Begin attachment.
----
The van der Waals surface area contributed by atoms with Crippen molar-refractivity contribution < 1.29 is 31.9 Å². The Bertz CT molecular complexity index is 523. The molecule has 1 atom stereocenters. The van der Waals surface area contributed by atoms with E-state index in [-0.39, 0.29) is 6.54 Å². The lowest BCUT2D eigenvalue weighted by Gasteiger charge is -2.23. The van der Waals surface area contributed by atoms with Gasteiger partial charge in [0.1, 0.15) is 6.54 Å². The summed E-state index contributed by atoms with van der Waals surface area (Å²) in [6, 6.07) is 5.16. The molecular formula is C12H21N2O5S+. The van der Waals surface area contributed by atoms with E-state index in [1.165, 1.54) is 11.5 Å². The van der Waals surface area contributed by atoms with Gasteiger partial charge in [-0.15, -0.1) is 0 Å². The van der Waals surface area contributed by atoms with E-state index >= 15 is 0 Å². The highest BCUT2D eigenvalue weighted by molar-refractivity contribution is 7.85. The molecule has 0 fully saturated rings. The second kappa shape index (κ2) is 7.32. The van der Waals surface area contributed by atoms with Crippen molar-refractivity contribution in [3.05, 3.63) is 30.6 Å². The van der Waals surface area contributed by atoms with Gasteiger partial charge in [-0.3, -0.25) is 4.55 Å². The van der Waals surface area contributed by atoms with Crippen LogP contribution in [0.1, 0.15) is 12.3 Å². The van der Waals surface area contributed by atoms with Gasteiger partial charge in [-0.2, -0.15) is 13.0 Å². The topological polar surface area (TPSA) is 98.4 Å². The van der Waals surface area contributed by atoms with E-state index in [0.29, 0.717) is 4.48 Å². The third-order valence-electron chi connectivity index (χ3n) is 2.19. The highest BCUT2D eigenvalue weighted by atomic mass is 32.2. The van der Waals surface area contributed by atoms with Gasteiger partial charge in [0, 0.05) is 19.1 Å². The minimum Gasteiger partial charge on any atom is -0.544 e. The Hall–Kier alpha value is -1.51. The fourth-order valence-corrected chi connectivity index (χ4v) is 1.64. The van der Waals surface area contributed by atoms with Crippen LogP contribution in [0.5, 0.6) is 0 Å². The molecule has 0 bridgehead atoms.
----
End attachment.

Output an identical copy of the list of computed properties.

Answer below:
The van der Waals surface area contributed by atoms with Crippen molar-refractivity contribution < 1.29 is 31.9 Å². The Bertz CT molecular complexity index is 523. The molecule has 1 atom stereocenters. The van der Waals surface area contributed by atoms with E-state index in [-0.39, 0.29) is 6.54 Å². The lowest BCUT2D eigenvalue weighted by Gasteiger charge is -2.23. The van der Waals surface area contributed by atoms with Gasteiger partial charge in [0.1, 0.15) is 6.54 Å². The summed E-state index contributed by atoms with van der Waals surface area (Å²) in [6, 6.07) is 5.16. The molecular formula is C12H21N2O5S+. The van der Waals surface area contributed by atoms with E-state index in [1.165, 1.54) is 11.5 Å². The van der Waals surface area contributed by atoms with Gasteiger partial charge in [-0.15, -0.1) is 0 Å². The van der Waals surface area contributed by atoms with E-state index >= 15 is 0 Å². The highest BCUT2D eigenvalue weighted by molar-refractivity contribution is 7.85. The molecule has 0 fully saturated rings. The second kappa shape index (κ2) is 7.32. The van der Waals surface area contributed by atoms with Crippen molar-refractivity contribution in [3.05, 3.63) is 30.6 Å². The van der Waals surface area contributed by atoms with Gasteiger partial charge in [-0.3, -0.25) is 4.55 Å². The van der Waals surface area contributed by atoms with Crippen LogP contribution in [0.1, 0.15) is 12.3 Å². The van der Waals surface area contributed by atoms with Gasteiger partial charge in [-0.2, -0.15) is 13.0 Å². The topological polar surface area (TPSA) is 98.4 Å². The van der Waals surface area contributed by atoms with E-state index in [0.29, 0.717) is 4.48 Å². The third-order valence-electron chi connectivity index (χ3n) is 2.19. The highest BCUT2D eigenvalue weighted by atomic mass is 32.2. The van der Waals surface area contributed by atoms with Gasteiger partial charge in [0, 0.05) is 19.1 Å². The minimum Gasteiger partial charge on any atom is -0.544 e. The Hall–Kier alpha value is -1.51. The fourth-order valence-corrected chi connectivity index (χ4v) is 1.64. The van der Waals surface area contributed by atoms with Crippen LogP contribution in [0.5, 0.6) is 0 Å². The molecule has 0 bridgehead atoms.